Abstract: BergetSpinkTseng introduced hypersimplex classes γ_{1},..., γ_{n} in the Chow ring of a matroid M. Products of these classes give intersection numbers which we call the matroidal mixed Eulerian numbers. These include, as special cases, several wellknown matroid invariants such as the beta invariant and the coefficients of the reduced characteristic polynomial.
We show that matroidal mixed Eulerian numbers satisfy several properties analogous to those satisfied by the ordinary mixed Eulerian numbers, and they also satisfy a recursive deletioncontraction formula. We also provide a combinatorial interpretation of matroidal mixed Eulerian numbers as certain weighted counts of flags of flats. This is joint work with Eric Katz.
Alex Sutherland:
 RD_{k}^{≤ d}Versality and Resolvent Degree for the Sporadic Groups
Abstract: Resolvent degree is a measure of complexity for objects in algebra and geometry which is deeply connected to classical interest in solving general polynomials. In this talk, we will begin by introducing resolvent degree through classical examples and discussing what is known about the resolvent degree of finite simple groups. We will then connect resolvent degree to (generalizations of) versality and use this framework to establish upper bounds on the resolvent degree of the sporadic groups.
Boris Tsvelikhovskiy:
 The universe inside Hall algebras of coherent sheaves on toric resolutions.
Abstract: The talk will start with an introduction to Hall algebras, different versions and appearances thereof. Then we will turn our attention to McKay correspondence in dimensions two and three. This is a correspondence between nontrivial irreducible representations of a finite subgroup G ⊂ GL_{n}(C) and irreducible subvarieties in the central fiber of resolution of the categorical quotient X=C^{n}//G. In examples relevant to our discussion X will have an isolated singularity at the origin and the resolution Y will be the corresponding GHilbert scheme. A more modern version of McKay correspondence is the derived equivalence ψ: D^{b}(Coh_{G}(C)(C^{n})) → D^{b}(Coh(Y)).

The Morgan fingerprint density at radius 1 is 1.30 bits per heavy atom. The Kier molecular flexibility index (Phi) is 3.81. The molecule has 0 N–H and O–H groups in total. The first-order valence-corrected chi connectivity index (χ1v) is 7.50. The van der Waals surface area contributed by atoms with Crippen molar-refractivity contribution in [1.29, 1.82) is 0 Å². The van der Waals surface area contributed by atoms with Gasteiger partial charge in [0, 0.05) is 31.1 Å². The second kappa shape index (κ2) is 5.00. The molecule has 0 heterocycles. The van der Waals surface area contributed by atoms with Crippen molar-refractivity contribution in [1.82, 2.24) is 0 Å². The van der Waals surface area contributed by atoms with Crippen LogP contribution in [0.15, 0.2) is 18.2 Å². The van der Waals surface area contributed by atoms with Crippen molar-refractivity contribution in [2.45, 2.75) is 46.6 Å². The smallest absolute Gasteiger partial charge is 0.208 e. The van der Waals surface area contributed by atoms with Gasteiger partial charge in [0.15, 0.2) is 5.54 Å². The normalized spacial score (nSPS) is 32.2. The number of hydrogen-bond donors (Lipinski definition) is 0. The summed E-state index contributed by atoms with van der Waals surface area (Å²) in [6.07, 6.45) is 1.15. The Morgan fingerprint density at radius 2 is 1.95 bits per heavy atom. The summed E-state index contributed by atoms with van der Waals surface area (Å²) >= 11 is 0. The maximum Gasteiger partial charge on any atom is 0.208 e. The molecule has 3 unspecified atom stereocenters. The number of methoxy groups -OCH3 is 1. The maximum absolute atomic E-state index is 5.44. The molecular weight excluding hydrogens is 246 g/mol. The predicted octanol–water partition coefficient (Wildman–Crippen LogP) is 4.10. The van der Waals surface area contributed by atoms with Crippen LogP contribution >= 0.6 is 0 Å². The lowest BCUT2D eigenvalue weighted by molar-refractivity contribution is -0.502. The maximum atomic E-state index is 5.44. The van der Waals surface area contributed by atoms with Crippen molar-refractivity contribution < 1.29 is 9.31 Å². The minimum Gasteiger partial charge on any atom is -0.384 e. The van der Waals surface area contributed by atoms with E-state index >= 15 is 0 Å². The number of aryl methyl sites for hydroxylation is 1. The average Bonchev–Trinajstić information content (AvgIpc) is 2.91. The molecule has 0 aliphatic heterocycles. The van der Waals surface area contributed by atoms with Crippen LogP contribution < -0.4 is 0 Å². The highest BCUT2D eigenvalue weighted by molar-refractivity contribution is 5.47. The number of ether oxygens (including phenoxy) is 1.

Sometimes Hall algebras 'arising' on the right hand side admit embeddings of subalgebras in universal enveloping algebras U(g). We will see examples of such instances for Lie algebras g with simply laced Dynkin diagrams of finite or affine type. A new family of examples will be presented. The main goal of the talk will be to provide an accessible introduction to the aforementioned topics.
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Koala 23 is sponsored by The Ohio State University (through the Mathematics Research Institute) and the National Science Foundation: